You will need to keep sterilising bottles and other feeding equipment that comes into contact with milk until your baby is at least a year old as small babies are especially vulnerable to the bacteria that can develop in them.
You should wash baby bottles and teats thoroughly before sterilising, either with hot soapy water using a brush, then rinsing under running water, or in a dishwasher. If you are using a breast pump to express milk, this will also need sterilising.
If you are going to use a dishwasher, it's worth noting that it may discolour teats. And if you're buying your first dishwasher, make sure you get a great model that won't leave milk trapped in bottles - take a look at our pick of the that are ideal for parents.
There are four methods of sterilising:
You can buy sterilisers designed specifically for each of these. A steriliser is not essential, though – bottles can be sterilised in a pan of boiling water.
If you use a steam steriliser, remember to descale it regularly to avoid limescale building up. Check the user manual for guidance on how often to do this.
With this type, you place your bottles upside-down in the steriliser, add water and switch it on. The water is heated electrically. When sterilisation has finished, usually after about 10 minutes, the steriliser switches off automatically. Provided that the lid isn't opened, the contents will stay sterile for a while (usually about six hours).
You place the bottles in the steriliser with a small amount of water, fasten the lid, place it in the microwave and operate according to the manufacturer’s instructions. Sterilisation takes about 10 minutes.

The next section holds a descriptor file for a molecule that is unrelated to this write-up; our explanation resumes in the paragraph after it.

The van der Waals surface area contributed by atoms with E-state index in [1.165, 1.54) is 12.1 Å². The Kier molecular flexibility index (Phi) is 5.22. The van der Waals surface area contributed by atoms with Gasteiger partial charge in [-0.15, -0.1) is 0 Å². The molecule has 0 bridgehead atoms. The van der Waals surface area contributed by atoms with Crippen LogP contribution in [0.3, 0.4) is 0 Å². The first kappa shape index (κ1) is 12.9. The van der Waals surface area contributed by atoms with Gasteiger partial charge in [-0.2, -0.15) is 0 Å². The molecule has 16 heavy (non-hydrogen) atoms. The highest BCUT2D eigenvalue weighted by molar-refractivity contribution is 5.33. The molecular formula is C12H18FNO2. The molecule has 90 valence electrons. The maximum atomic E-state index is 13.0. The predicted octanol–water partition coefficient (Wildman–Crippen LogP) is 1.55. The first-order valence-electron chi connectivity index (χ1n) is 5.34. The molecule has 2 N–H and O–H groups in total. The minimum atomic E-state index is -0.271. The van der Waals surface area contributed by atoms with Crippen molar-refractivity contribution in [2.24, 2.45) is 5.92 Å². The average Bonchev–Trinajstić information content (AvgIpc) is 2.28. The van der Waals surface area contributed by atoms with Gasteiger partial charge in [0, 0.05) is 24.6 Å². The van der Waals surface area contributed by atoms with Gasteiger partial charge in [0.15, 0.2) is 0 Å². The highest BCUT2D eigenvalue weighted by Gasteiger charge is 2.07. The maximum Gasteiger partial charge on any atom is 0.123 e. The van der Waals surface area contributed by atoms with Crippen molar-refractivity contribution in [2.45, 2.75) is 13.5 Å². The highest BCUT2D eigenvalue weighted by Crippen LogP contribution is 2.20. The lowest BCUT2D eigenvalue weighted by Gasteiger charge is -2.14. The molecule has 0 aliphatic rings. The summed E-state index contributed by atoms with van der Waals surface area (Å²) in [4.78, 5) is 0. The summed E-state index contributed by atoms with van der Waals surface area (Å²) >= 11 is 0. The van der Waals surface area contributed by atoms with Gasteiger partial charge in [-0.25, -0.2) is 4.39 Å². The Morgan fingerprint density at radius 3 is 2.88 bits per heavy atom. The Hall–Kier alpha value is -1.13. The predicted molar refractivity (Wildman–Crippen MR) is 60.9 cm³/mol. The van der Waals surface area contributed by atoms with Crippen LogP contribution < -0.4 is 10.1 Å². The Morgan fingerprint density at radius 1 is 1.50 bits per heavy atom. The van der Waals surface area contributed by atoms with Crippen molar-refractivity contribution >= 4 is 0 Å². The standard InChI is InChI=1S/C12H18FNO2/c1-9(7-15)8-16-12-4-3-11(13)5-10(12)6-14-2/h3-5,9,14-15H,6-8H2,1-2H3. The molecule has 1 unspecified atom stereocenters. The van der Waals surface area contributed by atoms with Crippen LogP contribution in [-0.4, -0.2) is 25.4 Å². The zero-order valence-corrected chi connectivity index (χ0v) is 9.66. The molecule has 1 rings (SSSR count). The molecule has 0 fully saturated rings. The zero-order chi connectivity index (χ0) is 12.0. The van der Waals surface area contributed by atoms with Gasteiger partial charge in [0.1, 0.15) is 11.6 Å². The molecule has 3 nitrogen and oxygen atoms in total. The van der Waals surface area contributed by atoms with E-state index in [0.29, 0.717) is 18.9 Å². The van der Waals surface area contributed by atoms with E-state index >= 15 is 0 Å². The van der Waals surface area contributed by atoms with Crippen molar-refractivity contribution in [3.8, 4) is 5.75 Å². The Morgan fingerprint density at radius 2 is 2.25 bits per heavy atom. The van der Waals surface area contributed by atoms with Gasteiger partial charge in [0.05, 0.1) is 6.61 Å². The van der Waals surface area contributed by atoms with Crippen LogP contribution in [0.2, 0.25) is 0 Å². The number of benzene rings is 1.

Tablets or liquid containing diluted bleach are placed into a measured amount of cold water inside the steriliser tank. Bottles must then be completely immersed in the solution, making sure there are no air bubbles where bacteria could survive (you need to be especially careful about this if the bottles are sterilised lying on their side).
Sterilisation usually takes around 30 minutes. The bottles need to be rinsed in recently boiled water before use to completely get rid of the chemical solution.
These types of sterilisers use UVC rays to sterilise bottles. They typically come as boxes with reflective surfaces inside, which allow the UV light to cover all surface areas on the objects inside. As with other sterilisers, it's crucial to wash your bottles and teats in warm, soapy water before placing them inside. This is because any dirt left on the bottles and teats will make the UVC rays less effective.
If your baby has an occasional bottle, and you don’t want any more baby paraphernalia taking up space in your kitchen, boiling bottles in water is a cheap and relatively quick method of sterilisation.
You put the items you want sterilised into a large pan of boiling water. The water should be brought back to the boil, and boiled for 10 minutes before removing the items. A disadvantage with this method is that it can make rubber teats spongy and swollen – check them regularly and discard any that seem damaged.
You should also set aside a pan that is used only for this purpose and not other cooking.